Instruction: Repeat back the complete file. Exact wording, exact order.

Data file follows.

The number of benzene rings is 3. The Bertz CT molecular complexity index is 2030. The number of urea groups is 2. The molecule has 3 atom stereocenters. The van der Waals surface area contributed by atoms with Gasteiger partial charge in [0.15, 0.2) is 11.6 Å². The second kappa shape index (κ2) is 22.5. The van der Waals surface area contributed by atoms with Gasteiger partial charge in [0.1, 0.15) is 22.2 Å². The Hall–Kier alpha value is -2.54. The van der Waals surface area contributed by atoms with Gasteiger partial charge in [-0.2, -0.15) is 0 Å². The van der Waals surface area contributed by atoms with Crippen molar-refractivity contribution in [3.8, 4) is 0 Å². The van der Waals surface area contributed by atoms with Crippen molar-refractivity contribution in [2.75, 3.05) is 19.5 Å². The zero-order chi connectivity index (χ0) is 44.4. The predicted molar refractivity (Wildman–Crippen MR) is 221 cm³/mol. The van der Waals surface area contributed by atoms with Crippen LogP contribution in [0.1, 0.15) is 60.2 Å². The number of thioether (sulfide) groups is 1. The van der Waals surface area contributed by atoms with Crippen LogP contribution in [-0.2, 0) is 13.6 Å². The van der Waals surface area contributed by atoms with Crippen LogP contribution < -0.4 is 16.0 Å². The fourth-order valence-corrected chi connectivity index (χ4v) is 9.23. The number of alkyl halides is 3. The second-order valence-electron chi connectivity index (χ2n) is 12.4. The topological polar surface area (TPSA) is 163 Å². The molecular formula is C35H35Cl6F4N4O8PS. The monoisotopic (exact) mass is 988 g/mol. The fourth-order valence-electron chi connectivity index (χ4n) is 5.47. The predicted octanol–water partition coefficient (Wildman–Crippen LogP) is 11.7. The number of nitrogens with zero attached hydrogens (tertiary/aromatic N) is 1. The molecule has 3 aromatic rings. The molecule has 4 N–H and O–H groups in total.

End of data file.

The number of benzene rings is 3. The Bertz CT molecular complexity index is 2030. The number of urea groups is 2. The molecule has 3 atom stereocenters. The van der Waals surface area contributed by atoms with Gasteiger partial charge in [0.15, 0.2) is 11.6 Å². The second kappa shape index (κ2) is 22.5. The van der Waals surface area contributed by atoms with Gasteiger partial charge in [0.1, 0.15) is 22.2 Å². The Hall–Kier alpha value is -2.54. The van der Waals surface area contributed by atoms with Gasteiger partial charge in [-0.2, -0.15) is 0 Å². The van der Waals surface area contributed by atoms with Crippen molar-refractivity contribution in [3.8, 4) is 0 Å². The van der Waals surface area contributed by atoms with Crippen molar-refractivity contribution in [2.75, 3.05) is 19.5 Å². The zero-order chi connectivity index (χ0) is 44.4. The predicted molar refractivity (Wildman–Crippen MR) is 221 cm³/mol. The van der Waals surface area contributed by atoms with Crippen LogP contribution in [0.1, 0.15) is 60.2 Å². The number of thioether (sulfide) groups is 1. The van der Waals surface area contributed by atoms with Crippen LogP contribution in [-0.2, 0) is 13.6 Å². The van der Waals surface area contributed by atoms with Crippen LogP contribution < -0.4 is 16.0 Å². The fourth-order valence-corrected chi connectivity index (χ4v) is 9.23. The number of alkyl halides is 3. The second-order valence-electron chi connectivity index (χ2n) is 12.4. The topological polar surface area (TPSA) is 163 Å². The molecular formula is C35H35Cl6F4N4O8PS. The monoisotopic (exact) mass is 988 g/mol. The fourth-order valence-electron chi connectivity index (χ4n) is 5.47. The predicted octanol–water partition coefficient (Wildman–Crippen LogP) is 11.7. The number of nitrogens with zero attached hydrogens (tertiary/aromatic N) is 1. The molecule has 3 aromatic rings. The molecule has 4 N–H and O–H groups in total.